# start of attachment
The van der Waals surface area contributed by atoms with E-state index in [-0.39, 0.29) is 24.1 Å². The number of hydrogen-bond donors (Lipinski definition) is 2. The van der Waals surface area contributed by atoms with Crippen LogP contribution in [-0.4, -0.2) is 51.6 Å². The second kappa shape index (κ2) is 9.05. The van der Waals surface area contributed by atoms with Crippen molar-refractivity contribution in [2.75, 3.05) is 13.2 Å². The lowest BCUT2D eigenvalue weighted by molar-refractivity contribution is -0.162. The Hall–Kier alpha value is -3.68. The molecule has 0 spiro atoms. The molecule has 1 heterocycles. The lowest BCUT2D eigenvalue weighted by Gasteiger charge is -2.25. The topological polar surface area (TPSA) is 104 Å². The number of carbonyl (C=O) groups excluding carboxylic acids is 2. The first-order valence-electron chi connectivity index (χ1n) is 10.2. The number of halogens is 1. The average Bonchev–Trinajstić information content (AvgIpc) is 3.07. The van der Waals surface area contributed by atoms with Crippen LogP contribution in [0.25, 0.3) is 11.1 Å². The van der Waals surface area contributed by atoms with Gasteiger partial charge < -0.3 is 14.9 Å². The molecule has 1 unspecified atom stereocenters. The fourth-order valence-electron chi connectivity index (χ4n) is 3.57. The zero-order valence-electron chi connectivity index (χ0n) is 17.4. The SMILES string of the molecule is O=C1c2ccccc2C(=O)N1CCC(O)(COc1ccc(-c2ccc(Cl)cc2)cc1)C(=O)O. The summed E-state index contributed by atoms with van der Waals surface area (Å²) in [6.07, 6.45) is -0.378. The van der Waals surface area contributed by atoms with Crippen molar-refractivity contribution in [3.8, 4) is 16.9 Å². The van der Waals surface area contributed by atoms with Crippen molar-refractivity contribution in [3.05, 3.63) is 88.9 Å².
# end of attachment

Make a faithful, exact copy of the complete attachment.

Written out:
The van der Waals surface area contributed by atoms with E-state index in [-0.39, 0.29) is 24.1 Å². The number of hydrogen-bond donors (Lipinski definition) is 2. The van der Waals surface area contributed by atoms with Crippen LogP contribution in [-0.4, -0.2) is 51.6 Å². The second kappa shape index (κ2) is 9.05. The van der Waals surface area contributed by atoms with Crippen molar-refractivity contribution in [2.75, 3.05) is 13.2 Å². The lowest BCUT2D eigenvalue weighted by molar-refractivity contribution is -0.162. The Hall–Kier alpha value is -3.68. The molecule has 0 spiro atoms. The molecule has 1 heterocycles. The lowest BCUT2D eigenvalue weighted by Gasteiger charge is -2.25. The topological polar surface area (TPSA) is 104 Å². The number of carbonyl (C=O) groups excluding carboxylic acids is 2. The first-order valence-electron chi connectivity index (χ1n) is 10.2. The number of halogens is 1. The average Bonchev–Trinajstić information content (AvgIpc) is 3.07. The van der Waals surface area contributed by atoms with Crippen LogP contribution in [0.25, 0.3) is 11.1 Å². The van der Waals surface area contributed by atoms with Gasteiger partial charge < -0.3 is 14.9 Å². The molecule has 1 unspecified atom stereocenters. The fourth-order valence-electron chi connectivity index (χ4n) is 3.57. The zero-order valence-electron chi connectivity index (χ0n) is 17.4. The SMILES string of the molecule is O=C1c2ccccc2C(=O)N1CCC(O)(COc1ccc(-c2ccc(Cl)cc2)cc1)C(=O)O. The summed E-state index contributed by atoms with van der Waals surface area (Å²) in [6.07, 6.45) is -0.378. The van der Waals surface area contributed by atoms with Crippen molar-refractivity contribution in [3.8, 4) is 16.9 Å². The van der Waals surface area contributed by atoms with Crippen molar-refractivity contribution in [3.05, 3.63) is 88.9 Å².